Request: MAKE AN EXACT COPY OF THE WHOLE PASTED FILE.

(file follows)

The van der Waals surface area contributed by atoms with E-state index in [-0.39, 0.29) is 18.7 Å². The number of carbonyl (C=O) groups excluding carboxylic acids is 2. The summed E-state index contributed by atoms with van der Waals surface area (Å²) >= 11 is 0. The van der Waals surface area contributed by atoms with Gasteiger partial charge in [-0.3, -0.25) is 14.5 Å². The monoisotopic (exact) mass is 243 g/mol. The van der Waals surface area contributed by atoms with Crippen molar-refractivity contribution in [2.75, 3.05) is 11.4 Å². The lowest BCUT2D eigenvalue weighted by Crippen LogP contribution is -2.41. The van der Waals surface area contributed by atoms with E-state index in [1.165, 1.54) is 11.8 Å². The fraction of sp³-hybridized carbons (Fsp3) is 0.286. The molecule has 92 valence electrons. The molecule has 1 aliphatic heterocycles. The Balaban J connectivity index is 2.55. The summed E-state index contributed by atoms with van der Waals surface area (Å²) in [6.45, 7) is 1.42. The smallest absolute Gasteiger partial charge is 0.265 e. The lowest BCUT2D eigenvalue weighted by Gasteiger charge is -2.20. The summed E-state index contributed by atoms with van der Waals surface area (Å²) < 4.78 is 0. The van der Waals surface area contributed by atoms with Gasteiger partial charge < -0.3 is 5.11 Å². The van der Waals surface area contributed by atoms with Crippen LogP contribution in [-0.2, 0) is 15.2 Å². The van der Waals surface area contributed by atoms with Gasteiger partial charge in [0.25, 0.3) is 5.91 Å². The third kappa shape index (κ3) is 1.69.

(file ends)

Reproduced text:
The van der Waals surface area contributed by atoms with E-state index in [-0.39, 0.29) is 18.7 Å². The number of carbonyl (C=O) groups excluding carboxylic acids is 2. The summed E-state index contributed by atoms with van der Waals surface area (Å²) >= 11 is 0. The van der Waals surface area contributed by atoms with Gasteiger partial charge in [-0.3, -0.25) is 14.5 Å². The monoisotopic (exact) mass is 243 g/mol. The van der Waals surface area contributed by atoms with Crippen molar-refractivity contribution in [2.75, 3.05) is 11.4 Å². The lowest BCUT2D eigenvalue weighted by Crippen LogP contribution is -2.41. The van der Waals surface area contributed by atoms with E-state index in [1.165, 1.54) is 11.8 Å². The fraction of sp³-hybridized carbons (Fsp3) is 0.286. The molecule has 92 valence electrons. The molecule has 1 aliphatic heterocycles. The Balaban J connectivity index is 2.55. The summed E-state index contributed by atoms with van der Waals surface area (Å²) in [6.45, 7) is 1.42. The smallest absolute Gasteiger partial charge is 0.265 e. The lowest BCUT2D eigenvalue weighted by Gasteiger charge is -2.20. The summed E-state index contributed by atoms with van der Waals surface area (Å²) < 4.78 is 0. The van der Waals surface area contributed by atoms with Gasteiger partial charge < -0.3 is 5.11 Å². The van der Waals surface area contributed by atoms with Crippen LogP contribution in [-0.2, 0) is 15.2 Å². The van der Waals surface area contributed by atoms with Gasteiger partial charge in [0.25, 0.3) is 5.91 Å². The third kappa shape index (κ3) is 1.69.